Oroonko Character Analysis

1473 Words6 Pages
The other important female character in Oroonoko besides Imoinda is the unnamed female narrator. The narrator of the story does not tell us much about her. We know that her father died on the sea voyage to Surinam (Behn, Oroonoko 194). She also tells us she has an influential position and that she is respected: "As soon as I came into the country, the best house in it was presented me" (Behn, Oroonoko 195). She seems sympathetic to Oroonoko and his plight even claiming that she was respected by him: "[m]yself, whom he called his Great Mistress; and indeed my word would go a great way with him" (Behn, Oroonoko 192). However, she turns out to be an unreliable narrator. She has an ambiguous stance on many topics and often doesn 't state her opinion…show more content…
Her stance on men is also confusing (Pearson 186). For instance, she calls Colonel Martin "a man of great gallantry, wit, and goodness, and whom I have celebrated in a character of my new comedy, by his own name, in memory of so brave a man" (Behn, Oroonoko 214). However, when danger pounces in form of a tiger he is asked to "stand aside, or follow the ladies" (Behn, Oroonoko 196). Oroonoko is the one to kill the tiger in the end (Behn, Oroonoko 197). In general, there are some negative implications of the word man throughout the narrative: "a feeble old man" (Behn, Oroonoko 160), "a man of very little religion" (Behn, Oroonoko 177), "a man that had no sense or notion of the God that he worshipp 'd" (Behn, Oroonoko 181). In the end, it is a "bold Englishman" (Behn, Oroonoko 221) and "a wild Irish man" (Behn, Oroonoko 222) that kill Oroonoko…show more content…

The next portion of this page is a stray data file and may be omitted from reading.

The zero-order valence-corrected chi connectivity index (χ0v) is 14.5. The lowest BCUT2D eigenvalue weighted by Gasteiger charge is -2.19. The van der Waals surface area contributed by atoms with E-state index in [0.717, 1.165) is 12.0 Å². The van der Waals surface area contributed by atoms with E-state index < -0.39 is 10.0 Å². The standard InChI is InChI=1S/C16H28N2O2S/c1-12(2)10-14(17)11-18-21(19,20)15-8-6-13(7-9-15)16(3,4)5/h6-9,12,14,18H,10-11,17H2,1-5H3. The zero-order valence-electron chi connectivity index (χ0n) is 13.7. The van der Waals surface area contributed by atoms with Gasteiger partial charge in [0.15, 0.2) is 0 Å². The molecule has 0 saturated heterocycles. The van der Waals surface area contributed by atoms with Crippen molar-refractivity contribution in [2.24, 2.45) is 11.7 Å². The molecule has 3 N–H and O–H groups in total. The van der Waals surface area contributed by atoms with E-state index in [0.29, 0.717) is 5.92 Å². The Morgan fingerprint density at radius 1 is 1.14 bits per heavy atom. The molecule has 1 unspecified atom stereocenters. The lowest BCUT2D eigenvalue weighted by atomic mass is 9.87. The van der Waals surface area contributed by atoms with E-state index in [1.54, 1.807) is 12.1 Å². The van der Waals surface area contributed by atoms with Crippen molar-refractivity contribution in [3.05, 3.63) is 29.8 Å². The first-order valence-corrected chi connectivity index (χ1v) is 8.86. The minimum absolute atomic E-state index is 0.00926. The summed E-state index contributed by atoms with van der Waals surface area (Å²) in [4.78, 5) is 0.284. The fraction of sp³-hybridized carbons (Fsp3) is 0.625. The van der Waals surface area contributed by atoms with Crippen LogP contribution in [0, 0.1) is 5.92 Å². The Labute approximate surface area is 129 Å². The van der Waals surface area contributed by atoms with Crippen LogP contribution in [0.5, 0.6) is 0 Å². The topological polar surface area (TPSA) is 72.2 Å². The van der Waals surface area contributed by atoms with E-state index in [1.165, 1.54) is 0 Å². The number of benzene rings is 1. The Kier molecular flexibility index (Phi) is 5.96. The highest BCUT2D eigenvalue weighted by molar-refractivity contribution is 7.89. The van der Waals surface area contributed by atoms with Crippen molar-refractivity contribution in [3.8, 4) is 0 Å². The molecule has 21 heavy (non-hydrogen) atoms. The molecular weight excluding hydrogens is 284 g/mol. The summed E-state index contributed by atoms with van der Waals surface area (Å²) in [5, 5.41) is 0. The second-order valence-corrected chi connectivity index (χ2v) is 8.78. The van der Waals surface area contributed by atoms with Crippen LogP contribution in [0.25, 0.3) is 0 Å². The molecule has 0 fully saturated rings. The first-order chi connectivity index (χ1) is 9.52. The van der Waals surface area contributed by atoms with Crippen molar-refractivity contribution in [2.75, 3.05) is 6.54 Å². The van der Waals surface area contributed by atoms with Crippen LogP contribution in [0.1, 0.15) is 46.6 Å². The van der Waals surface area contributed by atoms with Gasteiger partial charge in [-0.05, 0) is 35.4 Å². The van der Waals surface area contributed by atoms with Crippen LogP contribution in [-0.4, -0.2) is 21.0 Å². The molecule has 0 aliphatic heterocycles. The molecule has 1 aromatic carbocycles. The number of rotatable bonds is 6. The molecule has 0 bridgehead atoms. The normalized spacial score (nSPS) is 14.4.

In conclusion, one can ascribe a rather ambiguous role to the narrator. She has an ambiguous relationship towards Oroonoko (sympathy vs. fear) and his enslavement (convinces him to stay but says he 'll be free). She is excused from evil deeds done to Oroonoko because she herself is in a powerless position but by telling Oroonoko 's story she herself exerts her own power. Jacqueline Pearson sums up the role of this narrator perfectly in her text "Gender and Narrative in the Fiction of Aphra Behn" by stating:
The female narrator of Oroonoko is used as a highly effective part of Behn 's critique of subordination, of slaves and of women. Anxious, shifty, duplicitous, divided between sympathy and fear for the royal slaves and doubt and complacency about her own female powers and abilities, between criticism of European colonialism and her desire to earn the approval of the colonists, she reveals, partly by her attempts to conceal, an extraordinarily vivid image of the cultural position of seventeenth-century woman. (Pearson 190)
Behn may or may not criticize slavery but in the end she leaves it open for the readers to decide. This is only possible because of the unique role of the female narrator and her position in the narrative as
Open Document